Beloved ’80s-era fashion brand Esprit, which is in the midst of a return to the U.S., has opened a new pop-up shop on Greene Street in New York’s SoHo.
The 3,000-square-foot retail location taps into Esprit’s colorful heritage with Memphis Design terrazzo patterns, a curation of vintage items and archival catalogues, alongside new campaign imagery.
More from WWD
The “playful, modern and cool” product range includes a selection of new summer 2023 styles alongside vintage pieces, and there’s a customization station in store, the company said.
It’s just the latest development in a turnaround effort, which is aiming to put the Gen X-defining brand back in consumers’ closets.
Esprit was originally founded in 1969 by Doug and Susie Tompkins (who previously founded The North Face) and Jane Tise. They sold their dresses out of their station wagon in San Francisco, California. By 1978, the brand’s sales topped $100 million.
Throughout the ’80s the California-aspirational clothing, John Casado-designed stencil effect logo, and new-at-the-time Real People campaigns shot by Oliviero Toscani were world famous. And Esprit was an essential part of mall culture, so much so that the storefronts and clothes have turned up in throwback scenes in TV’s “Stranger Things” and “The Last of Us.”
Fun fact: the Esprit L.A. Superstore was the roller skating rink Flippers Roller Boogie Palace from 1979 to 1981. Gen X fans who remember wearing the brand when they were awkward teens can reminisce about that, the brand’s whimsical prints, logo sweatshirts, must-have huarache shoes and more thanks to Michelle Koza’s excellent archival clothing and imagery Instagram account, @esprit.flashback.
The founders severed their ties to Esprit in 1996, selling their interest to their Hong Kong partner. Esprit’s headquarters moved from San Francisco to Ratingen, near Düsseldorf, Germany, while factory, sourcing and financial operations are situated in Hong Kong, where the company is listed on the stock exchange.
Esprit’s design, branding, creative and photography was newly relocated to New York City as part of the return to the U.S. market, which the brand exited in 2012.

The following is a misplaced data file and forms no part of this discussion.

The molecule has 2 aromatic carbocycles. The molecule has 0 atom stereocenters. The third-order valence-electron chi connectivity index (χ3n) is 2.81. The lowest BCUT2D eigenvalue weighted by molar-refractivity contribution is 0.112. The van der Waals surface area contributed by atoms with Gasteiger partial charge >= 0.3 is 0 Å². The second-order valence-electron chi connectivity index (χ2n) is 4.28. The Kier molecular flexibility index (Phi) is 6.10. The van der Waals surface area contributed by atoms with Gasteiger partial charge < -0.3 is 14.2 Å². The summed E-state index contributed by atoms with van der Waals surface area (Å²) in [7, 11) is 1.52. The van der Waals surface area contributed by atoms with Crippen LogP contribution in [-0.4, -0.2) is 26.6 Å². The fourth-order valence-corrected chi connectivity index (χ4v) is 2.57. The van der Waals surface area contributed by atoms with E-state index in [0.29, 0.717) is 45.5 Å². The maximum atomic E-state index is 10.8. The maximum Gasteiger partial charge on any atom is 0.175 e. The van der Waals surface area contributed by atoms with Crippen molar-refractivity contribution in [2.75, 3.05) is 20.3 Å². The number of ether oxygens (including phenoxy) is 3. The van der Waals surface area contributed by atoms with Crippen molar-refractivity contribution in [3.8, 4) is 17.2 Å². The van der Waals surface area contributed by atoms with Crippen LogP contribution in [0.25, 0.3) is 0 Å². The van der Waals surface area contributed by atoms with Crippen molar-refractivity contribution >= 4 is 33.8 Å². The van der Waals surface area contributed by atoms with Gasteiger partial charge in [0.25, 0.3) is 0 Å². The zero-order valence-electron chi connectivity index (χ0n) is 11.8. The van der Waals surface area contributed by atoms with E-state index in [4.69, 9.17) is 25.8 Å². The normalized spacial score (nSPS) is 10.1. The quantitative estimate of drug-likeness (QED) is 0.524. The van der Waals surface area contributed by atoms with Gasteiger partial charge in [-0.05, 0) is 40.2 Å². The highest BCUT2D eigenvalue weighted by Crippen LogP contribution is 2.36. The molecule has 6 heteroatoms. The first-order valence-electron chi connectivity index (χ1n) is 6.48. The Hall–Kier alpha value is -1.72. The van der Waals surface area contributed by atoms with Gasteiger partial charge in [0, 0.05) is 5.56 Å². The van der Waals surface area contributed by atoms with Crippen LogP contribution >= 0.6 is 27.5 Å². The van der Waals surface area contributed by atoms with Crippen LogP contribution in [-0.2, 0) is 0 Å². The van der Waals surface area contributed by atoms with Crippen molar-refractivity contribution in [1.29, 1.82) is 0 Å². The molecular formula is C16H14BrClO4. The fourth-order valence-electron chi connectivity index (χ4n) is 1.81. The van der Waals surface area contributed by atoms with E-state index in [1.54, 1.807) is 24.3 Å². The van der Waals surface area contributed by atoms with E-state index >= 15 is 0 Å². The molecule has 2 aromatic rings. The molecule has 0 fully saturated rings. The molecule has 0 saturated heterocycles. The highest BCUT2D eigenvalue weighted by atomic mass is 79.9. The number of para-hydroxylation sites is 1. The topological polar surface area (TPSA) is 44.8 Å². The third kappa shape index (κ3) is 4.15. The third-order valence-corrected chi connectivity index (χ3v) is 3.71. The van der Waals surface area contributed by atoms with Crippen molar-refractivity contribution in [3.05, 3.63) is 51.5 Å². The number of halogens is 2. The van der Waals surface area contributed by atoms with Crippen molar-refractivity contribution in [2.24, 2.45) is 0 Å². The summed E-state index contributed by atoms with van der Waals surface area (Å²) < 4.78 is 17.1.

“Esprit was known as metropolitan outdoor, elevated Gorpcore. They created a lot of layering, comfortable silhouettes and shape,” said global chief brand officer Ana Andjelic during a recent visit to the L.A. office. “Bonnie Cashin, Clare McCardell, Halston, Donna Karan, we are in that line creating comfortable clothes for the real lives of the creative class.”
New releases include eight signature products that go back to Esprit DNA, including a parka, which will come in sequins for the holidays, a button-down, a drawstring bag and denim. “It’s how can we interpret them for 2023 and beyond,” she said of the design direction.
Prices top out at about $1,200, and the brand is targeting both Gen X and Gen Z with an elevation of quality, fit and fabric, capsules and collaborations, and a move to wholesaling at elevated department stores in the fourth quarter.
“There is an empty space with Gap and J.Crew. Think of it as if the Frankie Shop and Anine Bing had scale,” Andjelic said of her outlook for Esprit.
She is in the process of shipping the archives from Germany to New York. And she’s bringing footwear, accessories, watches and eyewear design in-house, with an emphasis on less but better, going back to Esprit’s early mission of ecological responsibility.
The brand operates about 160 retail stores, with an additional 450 franchise partners worldwide. The new pop-up is part of the expansion plan that Esprit is implementing across North America throughout the year.
Esprit returned to the U.S. in 2022 with a pop-up in L.A., and a pop-up on Prince Street in New York. On June 1, it will open another short-term pop up at The Grove in L.A. Permanent retail locations are planned for New York City, Robertson Boulevard in L.A., and Vancouver in late 2023.
“Now that the nostalgia is resonating with customers, we’re going with larger store formats and more elevated store frontage, more luxury feeling with a central hub concept, a place for partners to sit and enjoy the environment…and some of the stores will have coffee bar omnichannel check-outs,” said chief executive officer William Pak, who was in L.A. to speak at the Milken Institute Global Conference. “We’re trying to engage customers in a physical format but also online. So the online and offline connected together and also the five senses, because everyone remembers a time in their life connected to music or sense of smell, so we want to make sure that’s in the store as well.”
Andjelic hopes to have a Esprit event during New York Fashion Week in September, and a runway show in February 2023.
“I think it was a Neiman Marcus fashion show when Susie didn’t like any of the models who showed up and she said, ‘Bring me employees,'” Andjelic said, of the roots of what turned into the groundbreaking Real People campaign, featuring creatives talking about how they style their clothing. “I do think there is room if we are using New York as our headquarters to offer a different form of storytelling.”
Launch Gallery: Inside Esprit's Pop-Up in New York City
Best of WWD